Saturday, March 21, 2009

What Right Wing Politicians Will Never Understand (Well... One of the Things...)

One of the things that right-wing politicians in this nation will never understand is how to properly care for the economic concerns of the middle and lower class. Historically, the political system that they run by today would have for the most part worked the best for them. That is, the idea of Adam Smith's invisible hand controlling the outcome of the economy. In short, what he claims is that the economy should be left to its own devices and that it will regulate itself. (Granted it's slightly more complicated than a one sentence answer, but that will suffice for my argument.) In his time, this was a seemingly viable option because of who was important and how they came to be such and how they almost always remained as such.

You see, that for hundreds of years in European hierarchies, nothing much had changed. Sure, the names varied (albeit usually just by a number or familiar name). But, generally speaking, the wealthy few stayed wealthy and the poor stayed poor. There was no real risk for the wealthy elite to worry about becoming poor. The world that Adam Smith wrote about was one in which the economy could shift from year to year, but in general the wealthy elite remained such regardless of what happened. In his world the invisible hand was good enough, because there was no real threat of a member of the wealthy elite actually losing their status.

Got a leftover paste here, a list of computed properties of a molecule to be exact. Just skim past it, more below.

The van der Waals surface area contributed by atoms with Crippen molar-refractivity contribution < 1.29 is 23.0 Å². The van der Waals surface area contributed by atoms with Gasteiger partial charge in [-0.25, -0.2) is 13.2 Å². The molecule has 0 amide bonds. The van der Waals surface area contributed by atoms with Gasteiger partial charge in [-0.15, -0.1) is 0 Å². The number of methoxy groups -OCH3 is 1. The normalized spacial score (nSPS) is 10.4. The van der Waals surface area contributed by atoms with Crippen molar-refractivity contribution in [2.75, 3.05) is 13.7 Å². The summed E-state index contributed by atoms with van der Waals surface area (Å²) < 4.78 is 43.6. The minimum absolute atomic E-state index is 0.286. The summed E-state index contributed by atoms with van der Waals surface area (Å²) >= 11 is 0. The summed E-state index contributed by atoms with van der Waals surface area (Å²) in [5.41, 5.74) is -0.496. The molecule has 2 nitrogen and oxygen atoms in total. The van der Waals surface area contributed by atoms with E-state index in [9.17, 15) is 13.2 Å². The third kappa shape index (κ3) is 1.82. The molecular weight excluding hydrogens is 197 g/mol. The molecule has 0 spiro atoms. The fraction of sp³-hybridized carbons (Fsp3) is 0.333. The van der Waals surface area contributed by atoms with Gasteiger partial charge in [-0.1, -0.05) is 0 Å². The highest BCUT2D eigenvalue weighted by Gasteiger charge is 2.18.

Many reasons tell us why. Firstly, because they were landed. That is, they owned land and that land was birthright, and not used in economic dealings. Simply put, even if all else failed, a wealthy elite person could fall back on their land and use it and its labor (or potential army) to amass wealth. Secondly, because the world seemed to be a much larger place. Undoubtedly, the fact that communication was more difficult limited the danger of high risk / quick loss or gain investments.

Regardless of why however, the fact remains that Adam Smith wrote about a situation that was prominent at his time and one that is not particularly relevant today. Today there is a middle class whereas in feudal times and through the Renaissance the idea of a middle class as we know it today (one that has higher than subsistence income) was all but non-existent except in a few cases where it was still quite small. And certainly it was ignorable by Adam Smith and the wealthy elite in Great Britain.

Fast forward to today and the fact that we have a large middle class. While the wealthy elite of today may still (many times) ignore the fact that the middle class exists, many middle class people as well as working class people have taken up this Smithian invisible hand theory for themselves and at a detriment to themselves. For, you see, the middle and lower class today (and always) has something very real to lose under the system (free market capitalism) that Adam Smith describes. The fact is that free market capitalism does work, but it works solely for those who have nothing to lose, those that will always remain rich. The middle and lower classes don't have that guarantee. In fact, it is quite the opposite. The middle and lower classes depend (under free market capitalism) on a continuous bull market. But, when the bubble bursts (as it always does) they are the ones that feel the impact worst because they lose enough to put them back into or below subsistence living.